The Supreme Court of Canada severely undercut the principle of religious freedom last week when it ruled that Trinity Western University, a Christian liberal arts institution in British Columbia, could be denied accreditation because it held to its biblical belief in marriage as one man and one woman. That judicial step makes legislative efforts to protect conscience rights all the more important.
Last month, Dr. Jerry A. Johnson, president & CEO of NRB, joined 18 other religious leaders in a letter to House Speaker Paul Ryan (R-Wis.) supporting religious freedom provisions in a higher education bill currently pending action in the House of Representatives. The PROSPER Act (H.R. 4508), authored by House Education & Workforce Chairwoman Virginia Foxx (R-N.C.), contains protections for religious higher education institutions, faith-based student organizations, and individual students.
Regarding the issue of student ministries, which have come under fire at some universities, the leaders’ letter states, “Preventing groups from recognition because of their organizations’ sincerely held religious beliefs is wrong.” On that note, the committee-passed PROSPER Act expresses a sense of Congress that “no public institution of higher education directly or indirectly receiving financial assistance under this Act should limit religious expression, free expression, or any other rights provided under the First Amendment.”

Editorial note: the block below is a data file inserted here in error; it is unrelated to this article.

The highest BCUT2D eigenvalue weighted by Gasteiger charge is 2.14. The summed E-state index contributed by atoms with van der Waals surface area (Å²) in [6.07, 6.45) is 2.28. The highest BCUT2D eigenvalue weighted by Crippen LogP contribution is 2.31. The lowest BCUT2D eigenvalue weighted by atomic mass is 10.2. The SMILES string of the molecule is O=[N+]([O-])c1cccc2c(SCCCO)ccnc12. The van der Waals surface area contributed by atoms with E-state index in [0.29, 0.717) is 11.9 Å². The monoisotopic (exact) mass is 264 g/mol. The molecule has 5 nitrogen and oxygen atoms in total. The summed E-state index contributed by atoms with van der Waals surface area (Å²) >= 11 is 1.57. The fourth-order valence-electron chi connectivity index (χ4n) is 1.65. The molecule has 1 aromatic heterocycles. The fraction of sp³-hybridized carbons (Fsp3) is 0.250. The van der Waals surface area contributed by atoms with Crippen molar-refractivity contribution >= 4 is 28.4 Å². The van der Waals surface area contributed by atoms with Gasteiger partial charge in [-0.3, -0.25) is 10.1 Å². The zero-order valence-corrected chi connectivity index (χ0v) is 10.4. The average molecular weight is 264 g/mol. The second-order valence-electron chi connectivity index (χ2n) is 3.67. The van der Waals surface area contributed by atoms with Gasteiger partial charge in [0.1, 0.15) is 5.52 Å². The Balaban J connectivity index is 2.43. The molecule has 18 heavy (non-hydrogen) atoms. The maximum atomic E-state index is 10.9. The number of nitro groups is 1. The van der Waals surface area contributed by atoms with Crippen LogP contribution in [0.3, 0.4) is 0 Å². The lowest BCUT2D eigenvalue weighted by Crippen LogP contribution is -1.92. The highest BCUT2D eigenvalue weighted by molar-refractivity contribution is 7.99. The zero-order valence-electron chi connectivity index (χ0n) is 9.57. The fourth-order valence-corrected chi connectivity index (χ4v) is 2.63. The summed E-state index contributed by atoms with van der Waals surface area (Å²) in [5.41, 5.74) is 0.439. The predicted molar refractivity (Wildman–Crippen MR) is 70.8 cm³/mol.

The legislation also includes language to prevent discrimination from accrediting bodies. In their letter, Johnson and his colleagues declare that students “ought to have the freedom to choose to pursue their education in a faith-based college or university, confident that the government will not discriminate against them simply because of the religious teachings of the school they attend.”
While the next steps for the overall PROSPER Act are unclear, last week’s strike against religious liberty in Canada is a warning that attention is needed to buttress this right.
By Aaron Mercer, Vice President of Government Relations
Published: June 22, 2018